Consulting Firms. Because consulting firms are also in close contact with senior executives at large corporations, they can be a good source of leads on potential buyers for your firm. Smaller, niche-oriented consulting firms may also have contacts with potential buyers. When approaching consulting firms, contact people as senior in the firm as possible, use personal introductions where you can, and target people in your area of interest.

Banker’s Contacts. Often your banker’s contacts may be particularly handy. For example, there may be foreign or domestic corporations that are simply looking to acquire a new line of business as a way to diversify their holdings. It will often be your banker who has broad enough contacts to know about these corporations pursuing a new direction, which can present such an opportunity. There also may be companies that are engaged in some kind of strategic diversification that could make them a potential buyer for your business, even if they are not a current supplier or customer in your current value chain.

High Net Worth Individuals. There are many individuals who possess a high net worth who are looking to acquire companies or positions in companies. These individuals are normally not easy to identify, but they are out there. They often have hired bankers or accountants to help track down deals for them so that is another good reason to be out there networking.
Active and Retired Senior Executives. Executives in your industry are often a good source of opportunities. Even former executives continue to be well connected and usually have fewer conflicts in recommending potential buyers. Use your networks in the industry, and ask your contacts for suggestions of other executives to talk with about potential buyers. This can be a great source of inside information specifically targeted to your business area.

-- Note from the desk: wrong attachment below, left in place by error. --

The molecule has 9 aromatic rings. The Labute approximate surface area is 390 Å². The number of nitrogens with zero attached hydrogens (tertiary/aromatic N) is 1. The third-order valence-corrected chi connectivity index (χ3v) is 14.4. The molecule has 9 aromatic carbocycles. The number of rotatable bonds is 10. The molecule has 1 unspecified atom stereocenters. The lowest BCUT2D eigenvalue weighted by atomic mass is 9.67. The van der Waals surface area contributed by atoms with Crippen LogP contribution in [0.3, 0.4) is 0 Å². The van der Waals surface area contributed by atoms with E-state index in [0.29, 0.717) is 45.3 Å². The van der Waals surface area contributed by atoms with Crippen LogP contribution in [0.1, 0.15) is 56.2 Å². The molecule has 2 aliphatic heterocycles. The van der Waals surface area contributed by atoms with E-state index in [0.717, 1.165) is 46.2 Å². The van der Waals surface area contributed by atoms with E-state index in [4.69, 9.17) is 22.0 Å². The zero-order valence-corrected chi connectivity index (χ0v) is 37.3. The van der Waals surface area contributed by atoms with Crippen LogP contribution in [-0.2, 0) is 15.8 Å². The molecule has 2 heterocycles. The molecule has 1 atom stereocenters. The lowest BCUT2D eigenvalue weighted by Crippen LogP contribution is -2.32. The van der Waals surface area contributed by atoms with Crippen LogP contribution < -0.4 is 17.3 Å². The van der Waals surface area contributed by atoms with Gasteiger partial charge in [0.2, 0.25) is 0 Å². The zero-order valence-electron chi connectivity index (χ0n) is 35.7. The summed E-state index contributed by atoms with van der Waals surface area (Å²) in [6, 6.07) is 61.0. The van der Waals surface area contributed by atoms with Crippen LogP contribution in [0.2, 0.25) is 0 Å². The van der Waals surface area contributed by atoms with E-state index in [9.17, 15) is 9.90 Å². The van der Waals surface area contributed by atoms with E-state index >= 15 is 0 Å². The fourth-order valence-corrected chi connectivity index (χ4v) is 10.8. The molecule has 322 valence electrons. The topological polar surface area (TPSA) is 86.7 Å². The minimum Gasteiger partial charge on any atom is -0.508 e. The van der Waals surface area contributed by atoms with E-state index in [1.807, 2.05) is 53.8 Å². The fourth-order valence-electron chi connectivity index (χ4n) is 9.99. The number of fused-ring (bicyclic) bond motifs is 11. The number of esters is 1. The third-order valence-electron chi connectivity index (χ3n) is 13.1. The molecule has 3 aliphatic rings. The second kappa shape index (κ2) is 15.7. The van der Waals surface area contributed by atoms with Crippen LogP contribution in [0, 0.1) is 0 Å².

Industry/Trade Associations. Industry trade contact, publications and trade shows also could be a potentially valuable source of potential buyers. You are probably looking at these anyway, but you might see them through new eyes now that you are trying to sell your business. If you are not experienced with these, go onto their websites to see when and where the leading trade shows take place and learn the names of the leading trade publications. You’ll make contacts at these events that could lead you to buyers. You might also look to the trade publications and trade shows of your customers and suppliers.

Investment Bankers. Finally, while they typically focus on large businesses, it is worth mentioning that investment bankers can be a great source of potential buyers. An investment banker who is well versed in your industry will know heads of corporate development and professionals doing deals for large corporations. The investment banker would know who would be potentially looking to purchase a business like yours, and who are the decision makers who can make it happen. They know who really wants to do deals in this space and can save you a lot of money and time in the long run.

Conclusion. By employing the techniques addressed in this article, you can get the word out that your business is on the block and deal opportunities will start to flow in. One closing comment is that the clearer you can be about what makes your business attractive and unique, the more qualified buyers you will find.